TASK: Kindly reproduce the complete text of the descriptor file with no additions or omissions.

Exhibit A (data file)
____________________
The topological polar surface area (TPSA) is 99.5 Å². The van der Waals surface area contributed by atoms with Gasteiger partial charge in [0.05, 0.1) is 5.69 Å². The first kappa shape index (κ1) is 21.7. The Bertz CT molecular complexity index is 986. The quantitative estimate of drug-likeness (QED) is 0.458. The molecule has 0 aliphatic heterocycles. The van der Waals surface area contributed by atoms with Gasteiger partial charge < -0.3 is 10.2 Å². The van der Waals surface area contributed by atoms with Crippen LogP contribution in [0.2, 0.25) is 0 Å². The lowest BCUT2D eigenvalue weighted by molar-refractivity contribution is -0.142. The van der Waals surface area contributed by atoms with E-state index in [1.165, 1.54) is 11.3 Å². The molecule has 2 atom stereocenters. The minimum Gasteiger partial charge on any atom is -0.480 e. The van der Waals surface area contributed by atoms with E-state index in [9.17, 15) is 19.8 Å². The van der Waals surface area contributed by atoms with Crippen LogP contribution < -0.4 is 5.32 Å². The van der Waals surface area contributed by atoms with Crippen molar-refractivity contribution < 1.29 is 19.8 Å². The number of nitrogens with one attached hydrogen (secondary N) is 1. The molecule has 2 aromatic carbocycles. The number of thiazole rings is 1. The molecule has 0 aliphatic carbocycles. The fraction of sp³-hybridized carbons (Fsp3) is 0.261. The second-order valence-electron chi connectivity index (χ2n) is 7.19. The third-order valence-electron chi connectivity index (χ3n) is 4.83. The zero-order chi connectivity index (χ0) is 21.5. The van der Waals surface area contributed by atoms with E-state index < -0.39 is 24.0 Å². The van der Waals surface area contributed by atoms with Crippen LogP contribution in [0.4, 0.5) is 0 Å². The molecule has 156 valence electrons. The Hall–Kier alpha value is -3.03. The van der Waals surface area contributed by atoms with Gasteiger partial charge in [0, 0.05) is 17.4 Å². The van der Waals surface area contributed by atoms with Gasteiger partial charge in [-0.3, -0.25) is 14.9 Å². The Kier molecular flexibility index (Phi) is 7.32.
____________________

The topological polar surface area (TPSA) is 99.5 Å². The van der Waals surface area contributed by atoms with Gasteiger partial charge in [0.05, 0.1) is 5.69 Å². The first kappa shape index (κ1) is 21.7. The Bertz CT molecular complexity index is 986. The quantitative estimate of drug-likeness (QED) is 0.458. The molecule has 0 aliphatic heterocycles. The van der Waals surface area contributed by atoms with Gasteiger partial charge < -0.3 is 10.2 Å². The van der Waals surface area contributed by atoms with Crippen LogP contribution in [0.2, 0.25) is 0 Å². The lowest BCUT2D eigenvalue weighted by molar-refractivity contribution is -0.142. The van der Waals surface area contributed by atoms with E-state index in [1.165, 1.54) is 11.3 Å². The molecule has 2 atom stereocenters. The minimum Gasteiger partial charge on any atom is -0.480 e. The van der Waals surface area contributed by atoms with E-state index in [9.17, 15) is 19.8 Å². The van der Waals surface area contributed by atoms with Crippen LogP contribution < -0.4 is 5.32 Å². The van der Waals surface area contributed by atoms with Crippen molar-refractivity contribution < 1.29 is 19.8 Å². The number of nitrogens with one attached hydrogen (secondary N) is 1. The molecule has 2 aromatic carbocycles. The number of thiazole rings is 1. The molecule has 0 aliphatic carbocycles. The fraction of sp³-hybridized carbons (Fsp3) is 0.261. The second-order valence-electron chi connectivity index (χ2n) is 7.19. The third-order valence-electron chi connectivity index (χ3n) is 4.83. The zero-order chi connectivity index (χ0) is 21.5. The van der Waals surface area contributed by atoms with E-state index < -0.39 is 24.0 Å². The van der Waals surface area contributed by atoms with Crippen LogP contribution in [0.4, 0.5) is 0 Å². The molecule has 156 valence electrons. The Hall–Kier alpha value is -3.03. The van der Waals surface area contributed by atoms with Gasteiger partial charge in [0, 0.05) is 17.4 Å². The van der Waals surface area contributed by atoms with Gasteiger partial charge in [-0.3, -0.25) is 14.9 Å². The Kier molecular flexibility index (Phi) is 7.32.